EDITOR'S NOTE: This article appeared in the March 8, 2004, issue of National Review.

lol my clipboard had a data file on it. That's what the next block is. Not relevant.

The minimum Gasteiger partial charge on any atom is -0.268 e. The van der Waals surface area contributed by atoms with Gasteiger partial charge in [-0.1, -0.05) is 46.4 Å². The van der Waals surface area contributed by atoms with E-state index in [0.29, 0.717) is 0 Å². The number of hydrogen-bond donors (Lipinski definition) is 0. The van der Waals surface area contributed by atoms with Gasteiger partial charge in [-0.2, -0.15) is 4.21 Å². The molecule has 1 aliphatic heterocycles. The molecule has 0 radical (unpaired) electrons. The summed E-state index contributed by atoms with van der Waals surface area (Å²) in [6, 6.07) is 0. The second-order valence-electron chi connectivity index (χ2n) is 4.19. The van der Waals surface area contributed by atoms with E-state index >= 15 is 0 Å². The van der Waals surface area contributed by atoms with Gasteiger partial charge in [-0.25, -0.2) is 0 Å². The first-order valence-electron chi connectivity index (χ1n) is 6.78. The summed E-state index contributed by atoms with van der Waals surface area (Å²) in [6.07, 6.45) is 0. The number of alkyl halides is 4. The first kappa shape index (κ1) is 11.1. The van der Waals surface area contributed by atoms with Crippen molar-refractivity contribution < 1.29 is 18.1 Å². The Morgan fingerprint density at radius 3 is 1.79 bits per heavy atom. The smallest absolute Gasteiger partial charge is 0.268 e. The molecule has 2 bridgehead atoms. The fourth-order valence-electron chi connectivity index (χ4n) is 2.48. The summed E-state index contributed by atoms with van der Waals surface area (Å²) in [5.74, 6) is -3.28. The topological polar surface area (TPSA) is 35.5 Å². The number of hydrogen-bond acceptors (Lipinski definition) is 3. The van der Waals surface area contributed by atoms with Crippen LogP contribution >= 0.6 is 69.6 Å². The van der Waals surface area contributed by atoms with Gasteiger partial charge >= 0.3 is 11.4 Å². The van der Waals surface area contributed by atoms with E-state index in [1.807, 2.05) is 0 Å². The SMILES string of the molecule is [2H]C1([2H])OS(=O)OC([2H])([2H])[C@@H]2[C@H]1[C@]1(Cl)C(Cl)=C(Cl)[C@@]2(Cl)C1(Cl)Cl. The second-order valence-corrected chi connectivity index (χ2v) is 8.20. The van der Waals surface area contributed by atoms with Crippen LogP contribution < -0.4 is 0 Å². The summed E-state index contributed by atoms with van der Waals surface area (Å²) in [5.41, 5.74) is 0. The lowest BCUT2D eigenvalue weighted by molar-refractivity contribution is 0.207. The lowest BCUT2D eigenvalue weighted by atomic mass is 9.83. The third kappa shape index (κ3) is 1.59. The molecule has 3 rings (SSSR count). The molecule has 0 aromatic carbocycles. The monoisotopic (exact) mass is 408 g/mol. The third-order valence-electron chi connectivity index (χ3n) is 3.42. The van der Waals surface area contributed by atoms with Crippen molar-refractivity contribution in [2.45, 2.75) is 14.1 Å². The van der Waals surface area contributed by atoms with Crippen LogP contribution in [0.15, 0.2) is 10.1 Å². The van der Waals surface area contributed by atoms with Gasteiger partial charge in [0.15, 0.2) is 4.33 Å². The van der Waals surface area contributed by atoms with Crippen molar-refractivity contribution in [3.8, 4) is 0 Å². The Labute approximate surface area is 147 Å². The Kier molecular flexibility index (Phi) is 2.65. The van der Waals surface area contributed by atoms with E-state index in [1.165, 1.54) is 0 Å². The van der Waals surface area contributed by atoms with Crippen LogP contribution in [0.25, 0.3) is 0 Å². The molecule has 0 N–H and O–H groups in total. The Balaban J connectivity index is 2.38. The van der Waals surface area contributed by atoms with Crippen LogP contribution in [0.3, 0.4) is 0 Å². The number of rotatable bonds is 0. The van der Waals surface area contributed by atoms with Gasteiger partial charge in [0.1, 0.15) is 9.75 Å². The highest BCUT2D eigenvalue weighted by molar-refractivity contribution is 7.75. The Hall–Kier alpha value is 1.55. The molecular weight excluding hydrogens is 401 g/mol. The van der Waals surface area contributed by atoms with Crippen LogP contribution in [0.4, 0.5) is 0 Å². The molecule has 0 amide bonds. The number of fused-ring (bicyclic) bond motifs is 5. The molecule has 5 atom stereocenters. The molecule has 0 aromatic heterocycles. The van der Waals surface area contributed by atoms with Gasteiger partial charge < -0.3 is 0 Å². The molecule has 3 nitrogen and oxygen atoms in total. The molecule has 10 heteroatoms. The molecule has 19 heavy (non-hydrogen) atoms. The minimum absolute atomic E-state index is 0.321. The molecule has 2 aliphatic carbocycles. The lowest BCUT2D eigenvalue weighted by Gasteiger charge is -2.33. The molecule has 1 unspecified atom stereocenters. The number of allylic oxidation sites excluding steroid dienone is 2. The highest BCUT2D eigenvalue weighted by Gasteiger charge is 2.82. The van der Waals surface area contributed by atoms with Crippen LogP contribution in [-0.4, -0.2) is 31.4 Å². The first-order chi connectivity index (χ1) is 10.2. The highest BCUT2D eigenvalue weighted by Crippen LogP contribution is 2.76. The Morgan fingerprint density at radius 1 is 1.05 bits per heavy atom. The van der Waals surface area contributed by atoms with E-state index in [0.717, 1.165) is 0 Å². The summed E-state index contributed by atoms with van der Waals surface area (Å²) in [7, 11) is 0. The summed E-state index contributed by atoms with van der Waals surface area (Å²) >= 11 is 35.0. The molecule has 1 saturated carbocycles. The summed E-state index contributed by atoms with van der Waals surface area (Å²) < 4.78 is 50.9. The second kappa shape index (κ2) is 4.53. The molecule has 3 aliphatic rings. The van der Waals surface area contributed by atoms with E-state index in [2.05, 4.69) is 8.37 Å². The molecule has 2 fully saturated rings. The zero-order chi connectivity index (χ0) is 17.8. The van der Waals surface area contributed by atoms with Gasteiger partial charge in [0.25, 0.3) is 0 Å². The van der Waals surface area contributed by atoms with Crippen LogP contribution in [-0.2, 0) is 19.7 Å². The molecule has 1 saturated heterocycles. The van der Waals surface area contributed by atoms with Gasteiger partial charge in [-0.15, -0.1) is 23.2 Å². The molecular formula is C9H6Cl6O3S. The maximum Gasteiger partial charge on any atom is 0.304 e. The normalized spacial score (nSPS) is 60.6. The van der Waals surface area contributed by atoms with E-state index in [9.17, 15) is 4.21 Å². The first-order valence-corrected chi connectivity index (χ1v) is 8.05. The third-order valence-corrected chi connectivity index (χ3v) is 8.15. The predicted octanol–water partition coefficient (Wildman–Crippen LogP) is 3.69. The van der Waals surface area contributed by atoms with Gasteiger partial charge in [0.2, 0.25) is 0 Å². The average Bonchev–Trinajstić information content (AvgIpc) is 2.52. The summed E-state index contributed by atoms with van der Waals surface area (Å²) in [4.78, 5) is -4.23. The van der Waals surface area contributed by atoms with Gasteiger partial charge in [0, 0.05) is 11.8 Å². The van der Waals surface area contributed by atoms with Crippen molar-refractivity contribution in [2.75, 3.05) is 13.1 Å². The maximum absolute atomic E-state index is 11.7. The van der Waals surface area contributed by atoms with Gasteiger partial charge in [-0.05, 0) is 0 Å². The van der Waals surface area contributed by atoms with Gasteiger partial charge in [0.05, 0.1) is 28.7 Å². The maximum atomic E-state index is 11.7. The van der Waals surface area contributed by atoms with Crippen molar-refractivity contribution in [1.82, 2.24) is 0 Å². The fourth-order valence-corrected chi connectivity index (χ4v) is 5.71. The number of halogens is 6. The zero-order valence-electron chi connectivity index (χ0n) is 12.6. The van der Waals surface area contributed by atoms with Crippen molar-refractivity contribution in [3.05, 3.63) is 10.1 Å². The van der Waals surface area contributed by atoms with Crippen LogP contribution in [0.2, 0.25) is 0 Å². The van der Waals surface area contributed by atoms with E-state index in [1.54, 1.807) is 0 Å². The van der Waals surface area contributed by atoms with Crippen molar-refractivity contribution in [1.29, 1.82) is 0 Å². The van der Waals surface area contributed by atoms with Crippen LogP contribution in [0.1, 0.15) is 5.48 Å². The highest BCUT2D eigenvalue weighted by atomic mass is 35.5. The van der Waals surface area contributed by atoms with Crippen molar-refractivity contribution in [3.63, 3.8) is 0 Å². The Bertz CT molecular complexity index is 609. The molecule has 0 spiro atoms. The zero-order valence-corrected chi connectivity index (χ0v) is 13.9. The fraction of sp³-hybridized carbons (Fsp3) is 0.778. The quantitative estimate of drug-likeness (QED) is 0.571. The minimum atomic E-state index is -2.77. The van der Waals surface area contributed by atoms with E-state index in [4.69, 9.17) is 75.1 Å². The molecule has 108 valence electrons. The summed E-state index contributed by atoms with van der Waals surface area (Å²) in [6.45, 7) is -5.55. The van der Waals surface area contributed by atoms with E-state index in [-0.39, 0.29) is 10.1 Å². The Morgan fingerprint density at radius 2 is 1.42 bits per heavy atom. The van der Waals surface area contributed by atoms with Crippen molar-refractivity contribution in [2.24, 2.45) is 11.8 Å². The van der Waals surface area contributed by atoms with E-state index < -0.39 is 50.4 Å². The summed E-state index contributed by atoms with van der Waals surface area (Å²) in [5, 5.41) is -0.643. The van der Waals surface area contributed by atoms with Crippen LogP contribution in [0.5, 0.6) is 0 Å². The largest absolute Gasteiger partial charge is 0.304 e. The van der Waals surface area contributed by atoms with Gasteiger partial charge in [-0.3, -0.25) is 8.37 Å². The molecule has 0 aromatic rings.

When George W. Bush hit the campaign trail in 2000, Republicans ranked more than 20 points behind Democrats on which party best handled the issue of education. In 2002, Republicans were delighted to find that that deficit had vanished — thanks to President Bush's advocacy for his landmark education-reform plan, No Child Left Behind. Today, however, while the president's personal ratings still have him at the head of the class on education, his fellow Republicans have been left behind: Democrats once again enjoy a double-digit advantage on education, and the plan's bipartisan support didn't survive the Iowa caucuses. To curry favor with many unhappy school officials and the teachers' unions, Democratic candidates have been championing local control of schools and hammering the same reform plan they voted for. Ted Kennedy, whose crucial support made Bush's school-accountability proposal a reality, refuses to be accountable for its effects, angrily blaming Republican parsimony for shortchanging his vision. If opposition to the reform grows and the sweeping plan fails to deliver on its ambitious goals, Democrats will strengthen their advantage on education issues — and Republicans alone will be held responsible for the most unpopular regime Washington ever attempted to impose on our public schools.
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